While considering the above points, the need to review more of the negative data becomes even clearer:
1) Why have there never been HPAI H5N1 outbreaks in several countries in East Asia that maintain very strict import controls (on poultry and caged birds), even though the same countries receive many wild migrant birds from infected regions annually?
2) IF wild birds are responsible for spreading the virus from Qinghai to Russia and eastern Europe, why have the same species been unable even to reinfect poultry or wild birds in South Korea and Japan (we have well over a million waterbirds coming from Siberia and China to Korea in winter, yet no outbreaks of HPAI H5N1 here for a couple of years)?
3) Why have many species of geese and other waterbird species that breed in genuinely remote areas of northern Siberia etc to winter in infected regions (where they mix with species like Mallard and Pochard, both implicated by some as H5N1 carriers), not yet been infected?
4) Why has the disease not yet spread though Siberian-nesting waterbirds from Asia into the Americas or into Australia or New Zealand (it has now had 10 years in which to do so, while it apparently managed to move from China or SE Asia to western Asia and eastern Europe in only the past 8 months)?
5) Why no outbreaks in India this winter (it was after all infected Bar-headed Geese, that winter in India, that were for a while blamed for spreading the disease north from Qinghai last summer)?
6) Why too do the infected wild bird species seem to keep falling into the same several categories, namely: (a) scavengers around human habitations and poultry farms (crows etc), (b) species popular in capivity (from falcons, to laughing thrushes and Oriental Magpie Robins), and (c) waterbirds that need to use human-modified wetlands?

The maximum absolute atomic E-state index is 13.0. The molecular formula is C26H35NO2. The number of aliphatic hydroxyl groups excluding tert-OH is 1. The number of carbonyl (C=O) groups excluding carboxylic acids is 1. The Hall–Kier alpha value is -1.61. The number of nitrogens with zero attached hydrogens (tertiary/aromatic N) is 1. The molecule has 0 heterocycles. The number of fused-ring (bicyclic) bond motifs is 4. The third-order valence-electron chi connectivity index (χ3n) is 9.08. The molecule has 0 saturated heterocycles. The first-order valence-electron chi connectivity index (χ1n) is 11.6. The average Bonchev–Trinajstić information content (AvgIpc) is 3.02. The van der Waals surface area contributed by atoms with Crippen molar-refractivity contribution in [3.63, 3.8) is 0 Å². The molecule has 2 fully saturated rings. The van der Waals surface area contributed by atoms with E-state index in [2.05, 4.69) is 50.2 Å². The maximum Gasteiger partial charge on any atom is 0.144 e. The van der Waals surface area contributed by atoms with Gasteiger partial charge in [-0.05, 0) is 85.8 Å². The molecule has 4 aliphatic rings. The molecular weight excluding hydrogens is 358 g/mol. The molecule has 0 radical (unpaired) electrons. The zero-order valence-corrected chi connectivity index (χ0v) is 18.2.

The pattern of outbreaks, to me at least, seems to vary little. Typically, it involves sick poultry and quick accusations that wild birds infected them; it includes calls for controls on wildlife reservoirs by either media, decision-makers or the general public; and each time it includes papers, notes or skewed media articles revealing that finally there is now overwhelming evidence that wild birds and not people and their poultry are really to blame.
It would be really wonderful if more such questions were asked repeatedly to media and certain leading organisations (like FAO) that have been always been so quick to blame wild birds for outbreaks of the disease.
Contrary to widespread reports, it is not bird conservationists that are burying their heads in the sand…
Many questions (and sadly still far too few people asking them).10 February 2006 at 12:26 pm #4120Anonymous
In the previous post mention was made of “Merit Release.” I understand what this is, and see a possible co-repondence to recent holidays in China.
We have just recently passed through the recent Lunar New Year.
Seemingly con-incidentally we have seen a sudden resurgence in H5N1 in Hong kong. As I recall, these recent outbreaks were all identified in the last two weeks.
How much does this seem to fit a possible relational pattern?